FDA Plans to Review Direct-to-Consumer Ad Policy
With the number of prescription drug commercials on television "skyrocket[ing]," the FDA plans to "explore whether the ads are causing more harm than good," the Wall Street Journal reports. The FDA first allowed drug companies to air direct-to-consumer advertising in 1997, and since then, spending on television ads for prescription drugs has more than quadrupled, jumping from $220 million in 1996 to $1.13 billion in 1999, according to IMS Health and Competitive Media Reporting. However, the number of "complaints" from patients and doctors about the ads also has increased, with doctors saying that they are often "bombarded" by patient requests for "the latest -- and usually most expensive -- drugs." Beginning a "long-planned" review of the advertising policy, the FDA intends to study whether pharmaceutical ads "confuse consumers and adversely impact the relationship between patients and their health-care providers." To that end, the FDA plans to commission two surveys, one of patients and one of doctors, to determine whether the agency should change, rescind or maintain the 1997 policy. The FDA expects to complete the studies by the end of the year. Nancy Ostrove, an official with the FDA's Division of Drug Marketing, Advertising and Communications, said that the agency hopes to learn whether the ads have led to "inappropriate prescribing" and patients "getting drugs they shouldn't be getting." According to critics of direct-to-consumer advertising, while the FDA likely will not "reverse course" on the issue, the review will provide a "platform to demand that the advertising be reined in."
Many doctors and insurance companies "contend" that "flashy, well-produced ads" have sent patients "in search of the latest medications even when they don't need them," often prompting "harried" physicians to prescribe drugs "rather than battle -- and possibly lose" -- their patients. "For the doctor, it's a minute and a half to write out the prescription and let the patient go home happy, or 30 minutes of sitting there and explaining why they won't," Nancy Chockley, president of the National Institute for Health Care Management Research and Educational Foundation said. In addition, with many covered under managed care plans, patients often have "little incentive" to avoid "high-price" medicines. "I can't tell you how many times I've said to a patient, 'I'm sorry, I'm going to prescribe a very expensive drug,' and they just say, 'That's all right, doctor, I only pay $10,'" former American Medical Association President Dr. Thomas Reardon said. Although critics of television drug ads have "mixed feelings" on the issue, believing that it is "too late" to stop the ads because patients have come to accept them. However, most critics at least "want [the ads] to give more information about drug safety." John Golenski, executive director of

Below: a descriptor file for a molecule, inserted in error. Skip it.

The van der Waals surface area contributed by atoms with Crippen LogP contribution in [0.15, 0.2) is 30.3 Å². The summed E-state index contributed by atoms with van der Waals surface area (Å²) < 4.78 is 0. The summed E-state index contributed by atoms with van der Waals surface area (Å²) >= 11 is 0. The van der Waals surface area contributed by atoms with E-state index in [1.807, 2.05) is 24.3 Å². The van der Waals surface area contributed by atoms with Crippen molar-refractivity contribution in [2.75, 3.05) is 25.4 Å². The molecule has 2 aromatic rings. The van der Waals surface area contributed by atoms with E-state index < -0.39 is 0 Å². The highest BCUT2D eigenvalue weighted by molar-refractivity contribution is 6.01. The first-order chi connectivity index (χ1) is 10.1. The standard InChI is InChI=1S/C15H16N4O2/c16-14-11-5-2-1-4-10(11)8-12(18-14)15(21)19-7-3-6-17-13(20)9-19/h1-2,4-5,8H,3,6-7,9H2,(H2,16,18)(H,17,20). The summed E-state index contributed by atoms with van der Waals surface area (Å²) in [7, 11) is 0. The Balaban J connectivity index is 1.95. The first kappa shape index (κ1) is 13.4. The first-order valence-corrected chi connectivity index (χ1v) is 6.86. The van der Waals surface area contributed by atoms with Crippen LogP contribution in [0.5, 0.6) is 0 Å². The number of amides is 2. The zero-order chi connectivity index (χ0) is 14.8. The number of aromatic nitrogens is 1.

RxHealthValue, said, "We're very concerned that 30-second ads simply don't have enough time to disclose the amount of information necessary for patients to understand these drugs" (Adams, Wall Street Journal, 3/28).